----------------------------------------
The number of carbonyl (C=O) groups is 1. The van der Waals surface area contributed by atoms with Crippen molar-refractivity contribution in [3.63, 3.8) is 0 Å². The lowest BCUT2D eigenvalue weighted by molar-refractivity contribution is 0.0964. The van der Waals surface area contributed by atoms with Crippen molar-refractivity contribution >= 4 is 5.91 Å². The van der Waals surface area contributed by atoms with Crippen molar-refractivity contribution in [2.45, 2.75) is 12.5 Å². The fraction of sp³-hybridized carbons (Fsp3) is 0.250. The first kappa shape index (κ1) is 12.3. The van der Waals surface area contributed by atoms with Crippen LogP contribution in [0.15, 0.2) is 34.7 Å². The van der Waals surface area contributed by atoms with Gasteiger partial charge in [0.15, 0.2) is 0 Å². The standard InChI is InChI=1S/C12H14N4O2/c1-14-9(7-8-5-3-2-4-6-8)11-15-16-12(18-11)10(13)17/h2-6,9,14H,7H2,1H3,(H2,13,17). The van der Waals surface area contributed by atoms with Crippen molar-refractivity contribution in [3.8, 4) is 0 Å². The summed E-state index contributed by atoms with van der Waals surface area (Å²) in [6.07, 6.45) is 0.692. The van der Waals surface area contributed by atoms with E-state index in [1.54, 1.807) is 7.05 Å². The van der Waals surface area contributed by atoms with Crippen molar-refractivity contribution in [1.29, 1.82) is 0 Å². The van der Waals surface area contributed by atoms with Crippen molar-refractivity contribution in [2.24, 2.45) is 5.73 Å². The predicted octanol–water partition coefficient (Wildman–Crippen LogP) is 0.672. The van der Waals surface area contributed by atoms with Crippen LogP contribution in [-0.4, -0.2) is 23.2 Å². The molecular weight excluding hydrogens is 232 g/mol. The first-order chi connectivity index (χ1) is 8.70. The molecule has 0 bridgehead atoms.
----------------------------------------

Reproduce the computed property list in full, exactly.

The number of carbonyl (C=O) groups is 1. The van der Waals surface area contributed by atoms with Crippen molar-refractivity contribution in [3.63, 3.8) is 0 Å². The lowest BCUT2D eigenvalue weighted by molar-refractivity contribution is 0.0964. The van der Waals surface area contributed by atoms with Crippen molar-refractivity contribution >= 4 is 5.91 Å². The van der Waals surface area contributed by atoms with Crippen molar-refractivity contribution in [2.45, 2.75) is 12.5 Å². The fraction of sp³-hybridized carbons (Fsp3) is 0.250. The first kappa shape index (κ1) is 12.3. The van der Waals surface area contributed by atoms with Crippen LogP contribution in [0.15, 0.2) is 34.7 Å². The van der Waals surface area contributed by atoms with Gasteiger partial charge in [0.15, 0.2) is 0 Å². The standard InChI is InChI=1S/C12H14N4O2/c1-14-9(7-8-5-3-2-4-6-8)11-15-16-12(18-11)10(13)17/h2-6,9,14H,7H2,1H3,(H2,13,17). The van der Waals surface area contributed by atoms with Crippen molar-refractivity contribution in [3.8, 4) is 0 Å². The summed E-state index contributed by atoms with van der Waals surface area (Å²) in [6.07, 6.45) is 0.692. The van der Waals surface area contributed by atoms with E-state index in [1.54, 1.807) is 7.05 Å². The van der Waals surface area contributed by atoms with Crippen molar-refractivity contribution in [1.29, 1.82) is 0 Å². The van der Waals surface area contributed by atoms with Crippen molar-refractivity contribution in [2.24, 2.45) is 5.73 Å². The predicted octanol–water partition coefficient (Wildman–Crippen LogP) is 0.672. The van der Waals surface area contributed by atoms with Crippen LogP contribution in [-0.4, -0.2) is 23.2 Å². The molecular weight excluding hydrogens is 232 g/mol. The first-order chi connectivity index (χ1) is 8.70. The molecule has 0 bridgehead atoms.